When I was a sci-fi hungering kid in the early ‘80s, a common fantasy of mine was to be taken into space by friendly aliens. It’s remarkable that there are quite a few movies from that very era which reflect this same desire, from E.T. (1982), The Last Starfighter (1984) and to Short Circuit (1986), just to name a few. All right, Short Circuit is not about aliens or space, but the main character in this movie, delightfully played by a bubbly Ally Sheedy, has this exact reaction when she first encounters the newly-intelligent robot Number 5, which is rambling around the small-town countryside in his first and very accidental exploration of the world that he is suddenly aware of. She thinks it’s an alien, and is ecstatic that some aliens have finally found her! She soons succumbs to disappointment on this particular point, but still forges a warm friendship with the endearing robot.
The movie is about how Number 5 gained self-awareness by being struck by lightning, and as he accidentally escapes the military laboratory compound where he and his fellow robots are best developed and tested, security forces come after him in force, believing that his weapons capacities are wildly dangerous. Number 5, however, has become a creature of wonder, being emotionally affected by butterflies and television and all sorts of natural and cultural phenomena. But the evil military is hot on his heels…
Impressively, Number 5 is lively and believable as a character, owing to very good special effects. It’s also interesting to note that the 2008 Pixar movie Wall-E basically took the design of Wall-E from Number 5 – we even have a fun bit with a cockroach in both movies.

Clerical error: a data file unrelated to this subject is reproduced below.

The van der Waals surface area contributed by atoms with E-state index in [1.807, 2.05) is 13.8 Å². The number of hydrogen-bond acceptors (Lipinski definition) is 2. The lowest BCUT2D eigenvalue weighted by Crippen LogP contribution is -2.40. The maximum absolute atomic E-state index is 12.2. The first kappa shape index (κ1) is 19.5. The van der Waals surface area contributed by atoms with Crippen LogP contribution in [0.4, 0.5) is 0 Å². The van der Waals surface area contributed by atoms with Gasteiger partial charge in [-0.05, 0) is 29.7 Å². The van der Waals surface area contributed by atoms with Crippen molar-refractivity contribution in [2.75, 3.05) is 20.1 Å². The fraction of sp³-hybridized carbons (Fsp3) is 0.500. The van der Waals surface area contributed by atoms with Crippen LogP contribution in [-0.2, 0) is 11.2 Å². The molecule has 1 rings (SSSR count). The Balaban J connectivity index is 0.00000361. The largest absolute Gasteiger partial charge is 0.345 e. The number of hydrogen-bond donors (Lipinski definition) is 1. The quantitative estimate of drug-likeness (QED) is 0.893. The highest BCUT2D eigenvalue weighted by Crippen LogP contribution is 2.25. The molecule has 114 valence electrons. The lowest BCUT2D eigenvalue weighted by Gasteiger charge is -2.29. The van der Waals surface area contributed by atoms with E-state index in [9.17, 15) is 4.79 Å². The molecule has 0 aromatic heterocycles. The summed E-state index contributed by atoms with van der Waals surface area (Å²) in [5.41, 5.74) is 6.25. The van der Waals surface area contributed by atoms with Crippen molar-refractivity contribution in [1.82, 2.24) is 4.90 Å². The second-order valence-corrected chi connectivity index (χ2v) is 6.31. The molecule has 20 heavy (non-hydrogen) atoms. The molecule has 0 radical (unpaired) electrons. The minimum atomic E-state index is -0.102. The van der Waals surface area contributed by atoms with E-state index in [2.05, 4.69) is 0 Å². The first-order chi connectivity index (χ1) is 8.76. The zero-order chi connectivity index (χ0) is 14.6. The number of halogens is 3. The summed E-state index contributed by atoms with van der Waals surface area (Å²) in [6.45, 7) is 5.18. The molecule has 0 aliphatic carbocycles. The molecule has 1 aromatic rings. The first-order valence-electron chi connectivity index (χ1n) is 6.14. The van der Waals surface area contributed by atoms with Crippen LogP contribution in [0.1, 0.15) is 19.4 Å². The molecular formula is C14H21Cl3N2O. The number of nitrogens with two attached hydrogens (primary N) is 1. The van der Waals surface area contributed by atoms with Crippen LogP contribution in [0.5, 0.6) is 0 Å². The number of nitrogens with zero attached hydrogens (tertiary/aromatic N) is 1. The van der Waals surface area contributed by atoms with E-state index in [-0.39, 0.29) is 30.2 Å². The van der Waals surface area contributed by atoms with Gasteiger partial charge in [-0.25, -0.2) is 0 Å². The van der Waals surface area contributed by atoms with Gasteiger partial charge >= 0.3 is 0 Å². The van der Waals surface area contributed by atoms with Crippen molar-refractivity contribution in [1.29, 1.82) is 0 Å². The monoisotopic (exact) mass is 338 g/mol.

Short Circuit does not take itself seriously, nor would it be appropriate if it did. Instead, it coasts along on the best style of ‘80s funny dialogue for young adults (plenty of good puns) and good all-ages fun, despite the violent shenanigans of some bumbling security forces. It sure brings back memories of how much fun the ‘80s could be. And it’s no coincidence, either, as it is directed by the director of quintessential ‘80s classic WarGames (1983, also, of course, starring Ally Sheedy), which is a great favorite of mine.
I am actually not sure I ever saw Short Circuit before now, but back in ’88 or ’89 I did catch the sequel theatrically, and still have fond memories of it. Fisher Stevens comes into his own in the sequel (where he is the main character) far more than in the first movie, where he is actually the comic relief sidekick (amusingly sporting a strong Pakistani accent), but is much more fun than the somewhat wooden Steve Guttenberg. Ally Sheedy’s character is very well-realized, complete with a sleaze-bag ex-boyfriend, and much of the movie really revolve around her happy and indomitable personality. As well it should; she’s great.
Short Circuit is out on DVD and Blu-ray in the UK on November 19. The movie is not important enough in the scheme of things to have received a major restoration for the Blu-ray release, and it is also from a period when the quality of the film used in most motion pictures was not conducive to ultra-sharpness. As a result, the new Blu-ray reviewed here, while decent-looking, does not come close to the kind of excellence we see in digitally restored and remastered classics; significant graininess remains on the screen, although this is rarely enough to detract from the enjoyment of the experience.
There is a quite impressive handful of extras on this disc. There are short interviews with the cast and director from back when the movie premiered, and longer, newer interviews with the effects people. There is also a commentary track, a short behind-the-scenes feature, and trailer. A short feature on the creation of No. 5 rounds out the package very nicely. This is a sweet deal!
Director: John Badham
Cast: Ally Sheedy, Steve Guttenberg, Fisher Stevens, Austin Pendleton, G.W. Bailey and others.
Runtime: 98 min.